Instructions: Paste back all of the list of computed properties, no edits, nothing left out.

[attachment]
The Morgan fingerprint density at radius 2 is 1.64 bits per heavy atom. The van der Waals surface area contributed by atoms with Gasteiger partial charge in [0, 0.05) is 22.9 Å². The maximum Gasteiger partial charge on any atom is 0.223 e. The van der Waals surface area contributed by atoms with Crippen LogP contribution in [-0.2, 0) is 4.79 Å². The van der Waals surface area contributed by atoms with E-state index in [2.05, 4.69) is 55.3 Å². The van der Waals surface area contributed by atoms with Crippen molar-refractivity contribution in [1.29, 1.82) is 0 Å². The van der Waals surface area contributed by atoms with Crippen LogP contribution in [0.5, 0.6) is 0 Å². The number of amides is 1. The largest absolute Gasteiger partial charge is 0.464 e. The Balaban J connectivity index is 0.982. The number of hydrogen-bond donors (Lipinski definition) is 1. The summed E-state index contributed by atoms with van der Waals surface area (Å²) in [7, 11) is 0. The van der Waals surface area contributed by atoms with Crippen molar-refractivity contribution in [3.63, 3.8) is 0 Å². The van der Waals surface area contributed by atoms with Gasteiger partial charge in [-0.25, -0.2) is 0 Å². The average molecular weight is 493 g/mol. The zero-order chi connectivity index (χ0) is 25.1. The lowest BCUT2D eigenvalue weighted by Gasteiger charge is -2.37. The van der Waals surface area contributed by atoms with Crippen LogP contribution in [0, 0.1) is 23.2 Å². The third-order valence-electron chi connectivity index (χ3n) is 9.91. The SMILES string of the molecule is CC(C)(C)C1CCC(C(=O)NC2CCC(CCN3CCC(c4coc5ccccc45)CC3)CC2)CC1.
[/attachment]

The Morgan fingerprint density at radius 2 is 1.64 bits per heavy atom. The van der Waals surface area contributed by atoms with Gasteiger partial charge in [0, 0.05) is 22.9 Å². The maximum Gasteiger partial charge on any atom is 0.223 e. The van der Waals surface area contributed by atoms with Crippen LogP contribution in [-0.2, 0) is 4.79 Å². The van der Waals surface area contributed by atoms with E-state index in [2.05, 4.69) is 55.3 Å². The van der Waals surface area contributed by atoms with Crippen molar-refractivity contribution in [1.29, 1.82) is 0 Å². The van der Waals surface area contributed by atoms with Crippen LogP contribution in [0.5, 0.6) is 0 Å². The number of amides is 1. The largest absolute Gasteiger partial charge is 0.464 e. The Balaban J connectivity index is 0.982. The number of hydrogen-bond donors (Lipinski definition) is 1. The summed E-state index contributed by atoms with van der Waals surface area (Å²) in [7, 11) is 0. The van der Waals surface area contributed by atoms with Crippen molar-refractivity contribution in [3.63, 3.8) is 0 Å². The van der Waals surface area contributed by atoms with Gasteiger partial charge in [-0.25, -0.2) is 0 Å². The average molecular weight is 493 g/mol. The zero-order chi connectivity index (χ0) is 25.1. The lowest BCUT2D eigenvalue weighted by Gasteiger charge is -2.37. The van der Waals surface area contributed by atoms with Crippen LogP contribution in [0, 0.1) is 23.2 Å². The third-order valence-electron chi connectivity index (χ3n) is 9.91. The SMILES string of the molecule is CC(C)(C)C1CCC(C(=O)NC2CCC(CCN3CCC(c4coc5ccccc45)CC3)CC2)CC1.